Hormones and You

Greetings, We are going to give you some insight into Hormones and how they affect everything we do.

You probably wouldn’t have guessed it but the hormonal control center is in the BRAIN. You also could have thought that the size of your organs determine your femininity or masculinity. Wrong again!!!

The Conductor that orchestrates your hormonal balance is nothing bigger than a pea and situated in the brain.

The pituitary gland and in conjunction with the hypothalamus gland it controls vital body functions by excreting the following hormones:

1. Antidiuretic Hormone (ADH) controls the absorption of water by the kidneys

2. Oxytocin is the “cuddle” hormone responsible for the release of mother’s milk and uterus contraction after childbirth

3. Prolactin stimulates milk production

4. Growth Hormone (GH) regulates body and bone growth, improves muscle strength and increases protein synthesis, fat usage and carbohydrate storage

5. Adrenocorticotrophic Hormone (ACTH) stimulates the adrenal gland to release the stress hormones cortisol

6. Follicle Stimulating Hormone (FSH) stimulates female or male organs:

• Female: stimulates growth of eggs and produces estrogen
• Male: stimulates growth of sperm

7. Luteinizing Hormone (LH) stimulates female or male organs:

• Female: stimulates release of eggs and produces progesterone
• Male: stimulates release of testosterone

8. Thyroid Stimulating Hormone (TSH) regulates the thyroid gland

9. Endorphins are the body’s natural painkillers.

All these hormones stimulate the relevant glands and organs to secrete specific hormones that are essential for our functioning namely:

A. Adrenal gland:
• Adrenalin causes the heart rate, blood sugar and blood pressure to increase
• Noradrenalin raises blood pressure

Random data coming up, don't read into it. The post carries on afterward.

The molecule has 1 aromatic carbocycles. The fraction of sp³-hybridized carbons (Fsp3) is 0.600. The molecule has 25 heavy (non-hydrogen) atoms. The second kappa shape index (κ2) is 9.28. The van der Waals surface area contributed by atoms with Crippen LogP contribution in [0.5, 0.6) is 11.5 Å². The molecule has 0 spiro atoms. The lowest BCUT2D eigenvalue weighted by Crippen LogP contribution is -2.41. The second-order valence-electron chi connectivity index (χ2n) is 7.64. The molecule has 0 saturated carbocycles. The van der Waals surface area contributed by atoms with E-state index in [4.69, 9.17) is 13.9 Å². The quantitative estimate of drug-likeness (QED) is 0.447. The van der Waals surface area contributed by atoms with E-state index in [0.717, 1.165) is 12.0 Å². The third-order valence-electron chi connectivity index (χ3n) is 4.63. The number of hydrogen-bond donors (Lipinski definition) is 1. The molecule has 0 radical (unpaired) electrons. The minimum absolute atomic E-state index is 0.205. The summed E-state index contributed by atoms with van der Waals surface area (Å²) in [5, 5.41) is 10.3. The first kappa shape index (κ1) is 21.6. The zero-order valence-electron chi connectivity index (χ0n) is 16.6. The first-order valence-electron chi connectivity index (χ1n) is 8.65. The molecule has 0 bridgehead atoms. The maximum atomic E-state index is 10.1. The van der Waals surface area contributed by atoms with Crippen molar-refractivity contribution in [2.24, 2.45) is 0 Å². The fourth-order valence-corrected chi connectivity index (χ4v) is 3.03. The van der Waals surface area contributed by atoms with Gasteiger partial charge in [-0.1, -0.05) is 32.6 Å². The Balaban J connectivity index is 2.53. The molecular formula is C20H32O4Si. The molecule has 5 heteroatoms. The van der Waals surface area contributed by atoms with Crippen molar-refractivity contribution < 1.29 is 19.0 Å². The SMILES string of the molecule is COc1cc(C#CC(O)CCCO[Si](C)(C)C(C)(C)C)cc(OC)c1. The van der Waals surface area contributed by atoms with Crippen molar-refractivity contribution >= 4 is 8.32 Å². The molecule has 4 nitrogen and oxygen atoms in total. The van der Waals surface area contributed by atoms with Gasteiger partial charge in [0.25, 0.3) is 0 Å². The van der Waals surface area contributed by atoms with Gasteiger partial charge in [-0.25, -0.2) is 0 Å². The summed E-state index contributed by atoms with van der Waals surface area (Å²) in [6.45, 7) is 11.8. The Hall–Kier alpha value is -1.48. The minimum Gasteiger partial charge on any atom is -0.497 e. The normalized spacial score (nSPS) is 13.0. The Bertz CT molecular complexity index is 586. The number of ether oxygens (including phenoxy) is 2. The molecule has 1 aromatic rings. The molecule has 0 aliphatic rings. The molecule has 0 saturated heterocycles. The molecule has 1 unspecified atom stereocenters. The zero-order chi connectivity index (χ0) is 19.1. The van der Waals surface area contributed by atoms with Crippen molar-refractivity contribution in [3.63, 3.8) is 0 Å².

• Cortisol mobilises our stress response
• Aldosterone regulates sodium and mineral balance through the kidneys to control blood pressure
• DHEA is the main building block for the manufacture of estrogen and testosterone
• Small amounts of estrogen, progesterone and testosterone

B. Thyroid & parathyroid gland:
• Thyroxine regulates our metabolism
• Calcitonin lowers blood calcium levels and builds bone strength
• Parathyroid Hormone (PTH) increases the calcium and phosphate in the blood and bones

C. Thymus gland:
• Thymosins promotes the development of t-lymphocytes for the immune system

D. Kidney:
• Renin regulates the blood pressure

E. Pancreas:
Insulin enables cells to take up glucose
• Glucagon stimulates the body to convert stored energy (glycogen) to glucose

F. Uterus:
• Produces the hormones estrogen and progesterone

G. Testes:
• Produces testosterone.

This is by no means a complete list but is only limited to more well known glands and organs. As can be seen the inner working of our bodies is very complex and there is a lot that can go wrong.
All these hormones work automatically. No need to worry about it. When everything works as designed you don’t even know about them.

However, when something does go wrong you will know about it because a hormonal imbalance has all kinds of nasty side effects.

Therefore, let’s investigate what happens when there is a HORMONAL IMBALANCE.
(ZRT Laboratories 2006. Hormones 101. www.zrtlab.com
Univ. South Carolina: Lecture Notes: Chemical Signals & The Endocrine System. www.biol.sc.edu/courses/bio102)


Since your hormones affect every aspect of your body it is essential to keep them in balance for your optimal health and well-being.